Welcome to the November 4, 2007 edition of the Carnival of Genealogy.The topic for this edition was actually more of a questionâ€¦ Do you have a family mystery that might be solved by DNA?I offered to analyze a submitted post for questions or family mysteries that might be solved using genetic genealogy.There were a number of interesting and challenging articles, and everyone kept me very busy!If youâ€™ve ever considered using DNA to analyze your ancestry, youâ€™ll want to read all the way through this Carnival!
I wanted to start off with a post from the footnoteMaven entitled â€œAsk The Genetic Genealogist.â€In the post, she refers to me as â€œDr. DNAâ€ â€“ I could really get used to that!The footnoteMaven has a cousin on her fatherâ€™s side who was recently diagnosed as having sickle cell trait.Sickle cell is caused by any one of a number of identified mutations of the hemoglobin gene on chromosome 11.Sickle cell trait means that the cousin has one good copy of the hemoglobin gene and one bad copy â€“ one from each parent.Since this is autosomal DNA, the traditional tool of genetic genealogy, Y-DNA and mtDNA tests, wonâ€™t be of much help.There are a number of DNA testing companies that will sequence the hemoglobin gene to check for mutations, but testing your cousinâ€™s siblings wonâ€™t reveal which parent had the mutated gene.It would be best to test the parents, but they have passed away.Unfortunately, answering your mystery would most likely be very expensive and time-consuming, at least at the current stage of technology.In 5 to 10 years, as whole genome sequencing becomes cheaper, it might be a much easier project.There are some autosomal genealogy tests which purport to reveal ancestral origins (such as Africa, Europe, Asia, etc..), but this would not reveal any information about the source of the mutated hemoglobin gene.
I recently took a few moments to stitch together some of my favorite and most-visited posts from the blog into an easy to read eBook. It has a wide array of posts for anyone interested in DNA, including people who are new to genetic genealogy and those who have had experience in the field. The title is:
10 DNA Testing Myths Busted, and Other Favorite Posts
The eBook, which is in pdf form, can be downloaded from the following link. Feel free to put it on your website or email it to anyone you think might be interested. I think you’ll find that it’s full of interesting material!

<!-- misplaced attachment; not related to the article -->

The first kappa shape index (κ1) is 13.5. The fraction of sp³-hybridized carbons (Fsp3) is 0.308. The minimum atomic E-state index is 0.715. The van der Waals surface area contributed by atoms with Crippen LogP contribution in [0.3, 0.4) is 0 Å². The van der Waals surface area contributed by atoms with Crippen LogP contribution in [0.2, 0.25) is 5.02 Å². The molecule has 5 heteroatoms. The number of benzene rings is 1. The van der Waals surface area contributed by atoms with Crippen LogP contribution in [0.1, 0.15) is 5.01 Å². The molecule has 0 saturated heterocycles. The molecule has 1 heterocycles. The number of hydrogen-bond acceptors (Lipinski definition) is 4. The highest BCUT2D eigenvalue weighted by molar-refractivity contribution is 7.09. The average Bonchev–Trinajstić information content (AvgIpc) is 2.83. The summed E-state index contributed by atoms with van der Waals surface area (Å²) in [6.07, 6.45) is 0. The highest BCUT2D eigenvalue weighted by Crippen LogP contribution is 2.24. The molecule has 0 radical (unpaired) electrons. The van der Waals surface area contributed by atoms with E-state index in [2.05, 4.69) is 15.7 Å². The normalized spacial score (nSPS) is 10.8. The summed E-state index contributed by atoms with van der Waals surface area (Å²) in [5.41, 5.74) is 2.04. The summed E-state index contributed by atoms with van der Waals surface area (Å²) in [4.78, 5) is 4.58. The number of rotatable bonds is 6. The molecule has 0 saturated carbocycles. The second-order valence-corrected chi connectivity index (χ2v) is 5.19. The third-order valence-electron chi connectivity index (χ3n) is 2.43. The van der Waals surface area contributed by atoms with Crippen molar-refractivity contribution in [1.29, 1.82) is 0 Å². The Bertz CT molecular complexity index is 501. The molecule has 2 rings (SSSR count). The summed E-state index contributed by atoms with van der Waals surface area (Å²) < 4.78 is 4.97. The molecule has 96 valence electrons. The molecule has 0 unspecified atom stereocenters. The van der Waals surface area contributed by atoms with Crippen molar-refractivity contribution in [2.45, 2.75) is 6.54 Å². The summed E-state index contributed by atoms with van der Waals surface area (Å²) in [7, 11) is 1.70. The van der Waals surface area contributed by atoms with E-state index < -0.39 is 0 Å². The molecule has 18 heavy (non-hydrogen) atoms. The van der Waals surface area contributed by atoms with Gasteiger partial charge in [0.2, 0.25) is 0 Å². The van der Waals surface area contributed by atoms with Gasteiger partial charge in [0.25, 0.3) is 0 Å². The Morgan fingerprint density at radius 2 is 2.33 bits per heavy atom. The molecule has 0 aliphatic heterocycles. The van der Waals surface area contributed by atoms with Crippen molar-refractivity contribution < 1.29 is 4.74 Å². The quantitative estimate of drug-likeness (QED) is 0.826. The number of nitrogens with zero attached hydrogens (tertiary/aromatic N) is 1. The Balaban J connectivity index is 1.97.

In addition to being one of the Founding Fathers of the United States, Franklin was a politician, printer, scientist, inventor, diplomat, and author.DNA testing has elucidated the origins of Benjamin Franklin’s mitochondrial DNA through his mother Abiah Lee Folger, who had six sisters. One of those sisters, Doras Folger, passed on her mtDNA to her 9th-great granddaughter, Charlene Chambers King. Sequencing of Ms. King’s mtDNA revealed that she belonged to mtDNA Haplogroup V with the following mutations: T16298C, 315.1C, 309.1C, A263G, and T72C.Haplogroup V (known as “Velda” by Sykes) is believed to have originated in Europe about 12,000 years ago, possibly in Iberia. About 4% of Europeans contain Haplogroup V mtDNa.So far, no known source of Benjamin Franklin’s Y-DNA or autosomal DNA has been discovered (although some believe that his tooth might provide the answer).
In order to clean out posts I’ve been saving in Google Reader (does anyone else keep posts in Reader until you’ve blogged about them?), I decided to have a potpourri day. The following are links to interesting articles around the blogosphere. And Happy Halloween!
Pedro at Public Rambling has The Fortune Cookie Genome, a ‘science fiction’ post about picking up the results of his whole genome scan from his genetic advisor. Of course, it’s only science ‘fiction’ until it’s science ‘reality’!
The Women’s Bioethic Project has an article about DNA Testing Without Consent, which asks whether there should be a ‘reverse’ statute of limitations for testing DNA from famous dead people. The article was written in response to a recent story in Parade. I talked about this briefly back in August (see “DNA From the Dead“), and I’m working on a post about “Discarded DNA and the Constitution”, so stick around. HT: Eye on DNA.
David Hamilton at VentureBeat: Life Sciences recently wrote about the potential business plans of two popular genomic companies – Navigenics and 23andMe. It appears that the post was motivated by the recent article in Portfolio. David writes:
“Over the last few months, startups like 23andMe and Navigenics have attracted a fair bit of attention for promising to let ordinary people search through their own genomes to better understand their disease risk, genealogy and ancestry. One of the first major efforts to figure them out, however â€” courtesy of the November issue of Portfolio â€” left me with the distinct impression that these companies may not actually be anywhere near as revolutionary as they seem.”
There’s some discussion in the comment section, and David presents a number of links to the many previous articles he’s written about 23andMe and Navigenics.